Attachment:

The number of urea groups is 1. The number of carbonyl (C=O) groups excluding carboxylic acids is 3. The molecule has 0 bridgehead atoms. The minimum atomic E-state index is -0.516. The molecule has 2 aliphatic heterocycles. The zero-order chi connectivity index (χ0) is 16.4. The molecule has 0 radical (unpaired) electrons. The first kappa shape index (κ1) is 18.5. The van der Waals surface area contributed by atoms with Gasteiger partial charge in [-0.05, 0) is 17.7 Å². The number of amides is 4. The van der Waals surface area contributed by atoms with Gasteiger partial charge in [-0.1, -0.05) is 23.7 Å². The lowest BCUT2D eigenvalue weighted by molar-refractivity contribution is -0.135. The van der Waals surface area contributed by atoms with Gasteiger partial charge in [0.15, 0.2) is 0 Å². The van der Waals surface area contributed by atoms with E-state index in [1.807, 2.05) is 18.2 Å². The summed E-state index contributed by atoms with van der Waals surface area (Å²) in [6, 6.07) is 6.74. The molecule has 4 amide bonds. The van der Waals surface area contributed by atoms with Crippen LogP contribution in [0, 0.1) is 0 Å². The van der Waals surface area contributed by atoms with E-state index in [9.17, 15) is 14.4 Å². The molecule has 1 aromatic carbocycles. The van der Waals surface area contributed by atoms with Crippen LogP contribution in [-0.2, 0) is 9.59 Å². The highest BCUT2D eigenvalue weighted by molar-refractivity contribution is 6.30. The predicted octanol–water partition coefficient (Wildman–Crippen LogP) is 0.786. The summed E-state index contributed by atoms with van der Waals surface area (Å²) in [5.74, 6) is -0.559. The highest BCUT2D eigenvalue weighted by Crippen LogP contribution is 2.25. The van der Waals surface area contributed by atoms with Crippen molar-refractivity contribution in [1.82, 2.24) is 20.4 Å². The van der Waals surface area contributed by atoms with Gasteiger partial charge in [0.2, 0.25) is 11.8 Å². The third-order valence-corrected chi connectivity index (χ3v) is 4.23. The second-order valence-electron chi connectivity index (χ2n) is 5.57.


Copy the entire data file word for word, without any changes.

The number of urea groups is 1. The number of carbonyl (C=O) groups excluding carboxylic acids is 3. The molecule has 0 bridgehead atoms. The minimum atomic E-state index is -0.516. The molecule has 2 aliphatic heterocycles. The zero-order chi connectivity index (χ0) is 16.4. The molecule has 0 radical (unpaired) electrons. The first kappa shape index (κ1) is 18.5. The van der Waals surface area contributed by atoms with Gasteiger partial charge in [-0.05, 0) is 17.7 Å². The number of amides is 4. The van der Waals surface area contributed by atoms with Gasteiger partial charge in [-0.1, -0.05) is 23.7 Å². The lowest BCUT2D eigenvalue weighted by molar-refractivity contribution is -0.135. The van der Waals surface area contributed by atoms with Gasteiger partial charge in [0.15, 0.2) is 0 Å². The van der Waals surface area contributed by atoms with E-state index in [1.807, 2.05) is 18.2 Å². The summed E-state index contributed by atoms with van der Waals surface area (Å²) in [6, 6.07) is 6.74. The molecule has 4 amide bonds. The van der Waals surface area contributed by atoms with Crippen LogP contribution in [0, 0.1) is 0 Å². The van der Waals surface area contributed by atoms with E-state index in [9.17, 15) is 14.4 Å². The molecule has 1 aromatic carbocycles. The van der Waals surface area contributed by atoms with Crippen LogP contribution in [-0.2, 0) is 9.59 Å². The highest BCUT2D eigenvalue weighted by molar-refractivity contribution is 6.30. The predicted octanol–water partition coefficient (Wildman–Crippen LogP) is 0.786. The summed E-state index contributed by atoms with van der Waals surface area (Å²) in [5.74, 6) is -0.559. The highest BCUT2D eigenvalue weighted by Crippen LogP contribution is 2.25. The van der Waals surface area contributed by atoms with Crippen molar-refractivity contribution in [1.82, 2.24) is 20.4 Å². The van der Waals surface area contributed by atoms with Gasteiger partial charge in [0.2, 0.25) is 11.8 Å². The third-order valence-corrected chi connectivity index (χ3v) is 4.23. The second-order valence-electron chi connectivity index (χ2n) is 5.57.